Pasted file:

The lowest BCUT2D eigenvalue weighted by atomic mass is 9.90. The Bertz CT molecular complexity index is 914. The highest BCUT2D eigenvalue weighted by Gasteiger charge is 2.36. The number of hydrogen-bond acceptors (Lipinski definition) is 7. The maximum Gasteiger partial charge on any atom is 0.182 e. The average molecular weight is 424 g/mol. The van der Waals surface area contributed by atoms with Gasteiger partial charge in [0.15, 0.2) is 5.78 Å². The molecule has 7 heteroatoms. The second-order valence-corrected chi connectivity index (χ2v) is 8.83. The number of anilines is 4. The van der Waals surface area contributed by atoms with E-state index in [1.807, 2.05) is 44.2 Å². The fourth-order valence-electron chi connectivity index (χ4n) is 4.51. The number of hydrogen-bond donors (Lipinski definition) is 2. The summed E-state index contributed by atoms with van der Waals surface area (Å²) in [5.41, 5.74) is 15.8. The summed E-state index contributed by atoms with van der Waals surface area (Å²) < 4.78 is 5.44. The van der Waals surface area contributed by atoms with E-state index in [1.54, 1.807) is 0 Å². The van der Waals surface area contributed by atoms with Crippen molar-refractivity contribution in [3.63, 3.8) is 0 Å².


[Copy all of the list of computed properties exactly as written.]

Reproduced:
The lowest BCUT2D eigenvalue weighted by atomic mass is 9.90. The Bertz CT molecular complexity index is 914. The highest BCUT2D eigenvalue weighted by Gasteiger charge is 2.36. The number of hydrogen-bond acceptors (Lipinski definition) is 7. The maximum Gasteiger partial charge on any atom is 0.182 e. The average molecular weight is 424 g/mol. The van der Waals surface area contributed by atoms with Gasteiger partial charge in [0.15, 0.2) is 5.78 Å². The molecule has 7 heteroatoms. The second-order valence-corrected chi connectivity index (χ2v) is 8.83. The number of anilines is 4. The van der Waals surface area contributed by atoms with E-state index in [1.807, 2.05) is 44.2 Å². The fourth-order valence-electron chi connectivity index (χ4n) is 4.51. The number of hydrogen-bond donors (Lipinski definition) is 2. The summed E-state index contributed by atoms with van der Waals surface area (Å²) in [5.41, 5.74) is 15.8. The summed E-state index contributed by atoms with van der Waals surface area (Å²) < 4.78 is 5.44. The van der Waals surface area contributed by atoms with E-state index in [1.54, 1.807) is 0 Å². The van der Waals surface area contributed by atoms with Crippen molar-refractivity contribution in [3.63, 3.8) is 0 Å².